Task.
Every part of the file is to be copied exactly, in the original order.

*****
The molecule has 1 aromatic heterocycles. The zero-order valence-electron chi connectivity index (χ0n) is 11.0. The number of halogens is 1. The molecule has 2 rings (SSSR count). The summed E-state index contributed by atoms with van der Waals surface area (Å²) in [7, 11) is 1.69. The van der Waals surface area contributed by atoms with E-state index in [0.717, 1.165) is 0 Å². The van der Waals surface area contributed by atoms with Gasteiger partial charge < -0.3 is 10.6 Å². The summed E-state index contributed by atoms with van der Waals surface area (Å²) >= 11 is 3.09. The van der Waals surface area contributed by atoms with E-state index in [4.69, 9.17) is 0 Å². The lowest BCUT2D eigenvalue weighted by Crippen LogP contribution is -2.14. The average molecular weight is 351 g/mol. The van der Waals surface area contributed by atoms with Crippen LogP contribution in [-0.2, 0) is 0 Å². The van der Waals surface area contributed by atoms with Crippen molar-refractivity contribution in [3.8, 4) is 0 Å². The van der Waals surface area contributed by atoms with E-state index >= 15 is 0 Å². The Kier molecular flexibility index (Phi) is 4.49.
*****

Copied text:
The molecule has 1 aromatic heterocycles. The zero-order valence-electron chi connectivity index (χ0n) is 11.0. The number of halogens is 1. The molecule has 2 rings (SSSR count). The summed E-state index contributed by atoms with van der Waals surface area (Å²) in [7, 11) is 1.69. The van der Waals surface area contributed by atoms with E-state index in [0.717, 1.165) is 0 Å². The van der Waals surface area contributed by atoms with Gasteiger partial charge < -0.3 is 10.6 Å². The summed E-state index contributed by atoms with van der Waals surface area (Å²) >= 11 is 3.09. The van der Waals surface area contributed by atoms with E-state index in [4.69, 9.17) is 0 Å². The lowest BCUT2D eigenvalue weighted by Crippen LogP contribution is -2.14. The average molecular weight is 351 g/mol. The van der Waals surface area contributed by atoms with Crippen LogP contribution in [-0.2, 0) is 0 Å². The van der Waals surface area contributed by atoms with Crippen molar-refractivity contribution in [3.8, 4) is 0 Å². The van der Waals surface area contributed by atoms with E-state index >= 15 is 0 Å². The Kier molecular flexibility index (Phi) is 4.49.